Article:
If there’s one term that comes to mind when I think of blogger, cookbook author and social media star Tieghan Gerard’s food, it’s this: crowd-pleasing.
Total time:45 mins
I’m not sure Gerard has faced either type of critique too much, at least not lately. Her fan base is so loyal that her books tend to shoot to the top of the bestseller lists with thousands of positive reviews; as of this writing, she occupies two spots among Amazon’s top 10 selling cookbooks. And when I interviewed Gerard, 28, in front of a packed house at Sixth & I in Washington in March, the crowd was hanging on her every word, laughing like old friends who were in on the joke when she would mention her mother’s penchant for bland food or one of her brothers’ love of spice.
In her new book, “Half Baked Harvest Every Day,” Gerard focuses on what she calls “feel-good food.”
“I really wanted to focus on color and balance and bringing in more vegetables and creating a cookbook that was easily adaptable for a lot of food sensitivities,” she said at the Sixth & I event. “The questions I get asked most are, ‘How can I make this gluten free? How can I make this dairy free? ‘ One of the big things with me is that I have been able to please, you know, a little bit of everyone. “
These recipes are not spartan; they’re as big and bountiful as ever. Take her Nutty, Herby Spring Pasta, which she describes as her seasonal interpretation of the “warm, cheesy pasta bakes straight from the oven” that she depends on through Colorado’s long, snowy winters. This still has that cozy, comforting vibe, but with asparagus, leeks and lots of fresh basil – along with the spark of vinegar and apple juice to brighten and lighten.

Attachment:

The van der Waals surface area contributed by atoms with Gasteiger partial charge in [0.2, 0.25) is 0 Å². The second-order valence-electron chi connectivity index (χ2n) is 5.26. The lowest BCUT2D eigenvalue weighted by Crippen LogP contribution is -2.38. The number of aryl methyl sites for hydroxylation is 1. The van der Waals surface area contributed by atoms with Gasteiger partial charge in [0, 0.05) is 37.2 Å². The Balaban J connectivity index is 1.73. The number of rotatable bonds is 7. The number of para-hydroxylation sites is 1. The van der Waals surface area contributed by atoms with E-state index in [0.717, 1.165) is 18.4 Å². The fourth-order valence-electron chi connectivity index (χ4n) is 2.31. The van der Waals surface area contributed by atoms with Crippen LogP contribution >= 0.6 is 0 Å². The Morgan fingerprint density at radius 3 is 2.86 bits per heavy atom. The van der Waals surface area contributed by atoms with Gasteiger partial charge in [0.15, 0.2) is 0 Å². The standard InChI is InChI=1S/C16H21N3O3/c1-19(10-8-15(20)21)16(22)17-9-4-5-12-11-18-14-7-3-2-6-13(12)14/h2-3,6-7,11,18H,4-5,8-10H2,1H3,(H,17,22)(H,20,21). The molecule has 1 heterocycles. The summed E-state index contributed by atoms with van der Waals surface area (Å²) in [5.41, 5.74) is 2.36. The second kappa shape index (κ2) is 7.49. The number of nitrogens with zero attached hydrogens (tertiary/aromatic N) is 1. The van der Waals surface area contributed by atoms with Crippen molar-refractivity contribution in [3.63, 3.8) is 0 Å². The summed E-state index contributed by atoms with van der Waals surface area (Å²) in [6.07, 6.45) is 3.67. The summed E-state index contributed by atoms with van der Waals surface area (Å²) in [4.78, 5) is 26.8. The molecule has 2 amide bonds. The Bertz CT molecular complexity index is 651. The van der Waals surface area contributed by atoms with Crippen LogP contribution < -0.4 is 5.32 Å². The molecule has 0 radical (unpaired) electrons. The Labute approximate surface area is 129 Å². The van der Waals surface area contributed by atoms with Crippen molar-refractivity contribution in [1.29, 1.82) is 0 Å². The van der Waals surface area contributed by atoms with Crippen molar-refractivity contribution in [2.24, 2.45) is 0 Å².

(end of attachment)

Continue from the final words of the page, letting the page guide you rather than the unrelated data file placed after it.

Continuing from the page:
In true Tieghan Gerard fashion, the recipe includes some carb-on-carb action with the addition of baby potatoes along with pasta, and she has you boil them simultaneously. After draining the pasta and potatoes you use the same pot to cook down the leeks and quickly saute the asparagus, then toss them with the potatoes and pasta – plus a basil-and-nut-heavy oil that you puree in the food processor and a generous amount of grated manchego cheese, a nice change-up from the standard parm.
“It’s not a health book by any means, guys,” Gerard told the audience at Sixth & I. “There is still cheese and butter and all the good things that I love.”
Indeed there is. But as promised, the adaptations are pretty obvious. Gerard didn’t suggest this, so I will: Making the recipe vegan would mean a simple swap of nutritional yeast for the manchego, playing up the nuttiness – and losing not a bit of crowd-pleasing appeal along the way.
Nutty, Herby Spring Pasta
Feel free to choose your favorite pasta shape; we prefer something short and bite-size, such as orecchiette, macaroni, penne or fusilli. (Ideally, choose one that takes about 10 minutes for al dente, so it matches with the cooking time of the baby potatoes.) It comes together in one pot, plus a food processor – although you could do the chopping by hand if you ‘ d like. This keeps beautifully, making it a good choice for a packed lunch or picnic.
Make Ahead: The pasta and potatoes can be cooked and refrigerated for up to 3 days before you cook the vegetable and combine the two for serving mixture.